Jason Tselentis teaches visual communication design and typography. He has a M.F.A. in Visual Communication Design from the University of Washington and a B.F.A. in Studio Art from the University of Nebraska.
He has completed print and interactive design for corporations, academic institutions, nonprofit organizations, and charities. He has consulted award-winning creative agencies on best practices. Jason has volunteered as Development Director for the Charlotte AIGA, and has served on their Advisory Board. His writings about design and visual culture have appeared in Arcade, Eye, mental_floss, Open Manifesto, Print and How magazines. He was a Print contributing editor. His book Type, Form & Function covers typography fundamentals for the novice to advanced designer. Typography Referenced, co-authored with leading educators and professionals from around the world, covers nearly every aspect of typography and lettering including history and contemporary usage.
Tselentis contributed to The Phaidon Archive of Graphic Design, a reference for design professionals, enthusiasts, and educators. His book “The Graphic Designer’s Electronic-Media Manual” demonstrates the principles and practices necessary for producing design for the web. He has blogged for RockPaperInk, AIGA, and Fonts.com, and writes for HOWdesign.com and PrintMag.com.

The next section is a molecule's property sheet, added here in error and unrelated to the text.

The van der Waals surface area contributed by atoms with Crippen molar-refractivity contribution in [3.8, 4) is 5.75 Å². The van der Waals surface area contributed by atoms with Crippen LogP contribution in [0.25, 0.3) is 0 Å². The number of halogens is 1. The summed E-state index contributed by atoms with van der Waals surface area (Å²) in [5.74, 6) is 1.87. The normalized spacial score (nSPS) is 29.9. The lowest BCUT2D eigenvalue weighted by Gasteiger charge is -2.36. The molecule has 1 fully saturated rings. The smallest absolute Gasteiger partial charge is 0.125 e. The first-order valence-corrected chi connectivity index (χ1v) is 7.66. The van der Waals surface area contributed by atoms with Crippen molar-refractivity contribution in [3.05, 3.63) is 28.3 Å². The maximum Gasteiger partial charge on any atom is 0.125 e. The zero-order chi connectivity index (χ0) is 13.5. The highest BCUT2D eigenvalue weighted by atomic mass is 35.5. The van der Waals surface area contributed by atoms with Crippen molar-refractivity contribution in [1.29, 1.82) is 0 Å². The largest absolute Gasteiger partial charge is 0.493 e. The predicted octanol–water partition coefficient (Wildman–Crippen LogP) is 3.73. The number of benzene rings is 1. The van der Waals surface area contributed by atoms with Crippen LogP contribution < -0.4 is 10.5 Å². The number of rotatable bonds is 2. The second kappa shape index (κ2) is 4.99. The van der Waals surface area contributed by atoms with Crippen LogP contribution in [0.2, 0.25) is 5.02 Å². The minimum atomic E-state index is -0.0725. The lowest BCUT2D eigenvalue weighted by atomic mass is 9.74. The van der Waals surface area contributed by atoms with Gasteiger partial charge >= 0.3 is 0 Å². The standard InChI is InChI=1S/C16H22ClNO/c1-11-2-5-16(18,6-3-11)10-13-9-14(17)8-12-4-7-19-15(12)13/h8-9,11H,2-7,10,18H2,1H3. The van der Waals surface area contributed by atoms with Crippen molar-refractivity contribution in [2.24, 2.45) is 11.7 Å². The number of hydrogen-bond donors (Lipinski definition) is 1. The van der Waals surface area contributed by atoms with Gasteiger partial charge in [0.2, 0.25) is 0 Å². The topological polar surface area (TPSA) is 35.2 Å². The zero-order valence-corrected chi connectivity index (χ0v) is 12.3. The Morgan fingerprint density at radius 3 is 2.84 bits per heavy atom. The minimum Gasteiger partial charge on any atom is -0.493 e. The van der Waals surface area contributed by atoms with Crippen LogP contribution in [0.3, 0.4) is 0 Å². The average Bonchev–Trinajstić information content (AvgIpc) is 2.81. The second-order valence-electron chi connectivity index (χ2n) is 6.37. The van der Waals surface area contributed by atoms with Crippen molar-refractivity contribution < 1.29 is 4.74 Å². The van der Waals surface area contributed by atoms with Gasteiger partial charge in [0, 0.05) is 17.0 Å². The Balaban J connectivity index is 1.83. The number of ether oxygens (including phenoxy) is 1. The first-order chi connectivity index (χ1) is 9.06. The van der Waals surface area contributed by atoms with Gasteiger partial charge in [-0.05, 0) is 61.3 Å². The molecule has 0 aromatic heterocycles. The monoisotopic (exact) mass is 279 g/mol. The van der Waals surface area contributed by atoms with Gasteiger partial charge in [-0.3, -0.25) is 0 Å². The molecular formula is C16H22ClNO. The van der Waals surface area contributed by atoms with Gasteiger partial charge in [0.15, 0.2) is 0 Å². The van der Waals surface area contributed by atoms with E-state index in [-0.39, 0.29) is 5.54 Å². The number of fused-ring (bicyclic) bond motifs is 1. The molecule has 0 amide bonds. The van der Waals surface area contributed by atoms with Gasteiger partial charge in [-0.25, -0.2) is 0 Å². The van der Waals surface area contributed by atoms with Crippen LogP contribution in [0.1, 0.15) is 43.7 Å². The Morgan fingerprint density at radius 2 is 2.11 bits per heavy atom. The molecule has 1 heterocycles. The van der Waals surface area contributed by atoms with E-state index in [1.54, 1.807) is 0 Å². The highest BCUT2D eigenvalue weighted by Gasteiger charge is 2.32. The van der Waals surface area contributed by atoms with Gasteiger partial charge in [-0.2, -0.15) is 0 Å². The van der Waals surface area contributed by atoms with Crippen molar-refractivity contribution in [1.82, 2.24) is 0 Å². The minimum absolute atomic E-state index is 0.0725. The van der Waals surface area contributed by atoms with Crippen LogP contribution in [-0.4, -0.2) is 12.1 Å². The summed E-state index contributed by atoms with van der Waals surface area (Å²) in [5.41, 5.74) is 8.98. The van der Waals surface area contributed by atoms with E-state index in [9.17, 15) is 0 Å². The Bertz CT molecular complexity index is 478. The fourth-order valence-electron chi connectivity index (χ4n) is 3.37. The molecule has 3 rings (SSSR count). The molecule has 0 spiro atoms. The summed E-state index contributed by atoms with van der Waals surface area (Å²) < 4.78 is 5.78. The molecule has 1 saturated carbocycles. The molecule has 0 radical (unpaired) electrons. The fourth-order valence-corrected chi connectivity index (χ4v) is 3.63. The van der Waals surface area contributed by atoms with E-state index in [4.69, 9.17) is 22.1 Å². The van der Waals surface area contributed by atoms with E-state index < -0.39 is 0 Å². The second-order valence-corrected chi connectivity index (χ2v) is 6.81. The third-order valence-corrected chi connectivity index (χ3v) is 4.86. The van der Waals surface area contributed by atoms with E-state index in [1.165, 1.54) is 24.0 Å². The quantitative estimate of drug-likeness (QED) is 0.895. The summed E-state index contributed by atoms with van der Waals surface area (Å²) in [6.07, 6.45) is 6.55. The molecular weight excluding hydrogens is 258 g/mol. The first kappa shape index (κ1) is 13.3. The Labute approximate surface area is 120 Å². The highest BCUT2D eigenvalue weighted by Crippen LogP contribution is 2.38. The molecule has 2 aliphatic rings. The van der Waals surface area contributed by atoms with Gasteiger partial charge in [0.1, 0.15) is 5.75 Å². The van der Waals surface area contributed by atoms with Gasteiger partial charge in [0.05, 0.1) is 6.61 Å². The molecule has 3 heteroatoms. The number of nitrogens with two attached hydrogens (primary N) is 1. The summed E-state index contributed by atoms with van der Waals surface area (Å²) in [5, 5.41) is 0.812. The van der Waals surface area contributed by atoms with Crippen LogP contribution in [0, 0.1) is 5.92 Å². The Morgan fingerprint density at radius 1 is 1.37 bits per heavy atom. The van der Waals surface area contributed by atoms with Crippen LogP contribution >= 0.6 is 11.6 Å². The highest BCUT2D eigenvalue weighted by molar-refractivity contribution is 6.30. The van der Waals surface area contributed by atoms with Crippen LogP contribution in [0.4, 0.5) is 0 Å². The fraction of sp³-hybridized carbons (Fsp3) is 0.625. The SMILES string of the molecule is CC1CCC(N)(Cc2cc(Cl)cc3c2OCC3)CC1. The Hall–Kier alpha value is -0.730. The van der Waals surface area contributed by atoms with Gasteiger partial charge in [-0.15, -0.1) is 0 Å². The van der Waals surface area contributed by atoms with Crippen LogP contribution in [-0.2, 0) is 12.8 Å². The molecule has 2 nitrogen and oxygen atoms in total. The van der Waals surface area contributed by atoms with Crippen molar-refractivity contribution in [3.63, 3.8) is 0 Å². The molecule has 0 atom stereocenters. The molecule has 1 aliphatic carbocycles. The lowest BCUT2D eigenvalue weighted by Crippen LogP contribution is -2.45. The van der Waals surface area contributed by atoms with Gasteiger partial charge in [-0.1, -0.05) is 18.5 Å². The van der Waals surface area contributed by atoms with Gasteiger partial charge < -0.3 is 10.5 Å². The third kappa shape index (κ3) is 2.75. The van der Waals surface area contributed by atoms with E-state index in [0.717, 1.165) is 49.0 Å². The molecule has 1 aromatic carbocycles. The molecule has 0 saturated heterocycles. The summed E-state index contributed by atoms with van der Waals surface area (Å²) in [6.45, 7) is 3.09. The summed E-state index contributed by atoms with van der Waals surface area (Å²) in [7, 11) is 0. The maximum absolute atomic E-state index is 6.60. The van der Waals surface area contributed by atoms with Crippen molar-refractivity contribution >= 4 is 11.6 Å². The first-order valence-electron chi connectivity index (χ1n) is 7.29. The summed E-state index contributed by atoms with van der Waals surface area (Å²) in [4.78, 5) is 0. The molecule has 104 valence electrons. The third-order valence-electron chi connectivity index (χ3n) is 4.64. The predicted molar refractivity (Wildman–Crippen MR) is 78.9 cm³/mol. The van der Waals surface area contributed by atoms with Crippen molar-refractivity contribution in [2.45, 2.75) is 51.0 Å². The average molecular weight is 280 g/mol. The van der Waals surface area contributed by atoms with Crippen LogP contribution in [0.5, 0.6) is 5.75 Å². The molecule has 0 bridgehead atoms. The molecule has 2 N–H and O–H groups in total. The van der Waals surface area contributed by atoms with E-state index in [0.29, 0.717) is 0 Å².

What do you think Winthrop offers students?
JT: “Our class sizes, which tend to be small, enable each student to get direct feedback from the teacher in the form of one-on-one critiques and mentoring. Experience outside of the classroom is also important and in terms of professional practice, all of our students have the chance to work on projects that actually get printed, produced, published, and put out into the world. Whether it’s producing a poster for one of Winthrop’s Theatre and Dance events or working with a local start-up who needs a logo or website, the students get to work on design outside of the classroom as a required part of our practicum experience.”
What is your favorite part about working with Winthrop students?
JT: “It’s a community. In the classroom, there’s a sense of togetherness, trust, and respect. Outside of the classroom, talking about design can happen anywhere since there are plenty of places to post design on walls, look at the work, and talk about how everything comes together. We see the students daily and stay in touch with them. When our students graduate they stay in touch with us too, and being able to see where they go and how they’ve succeeded, that means a lot because it shows you just how much they’ve developed as designers and professionals, active and engaged citizens.”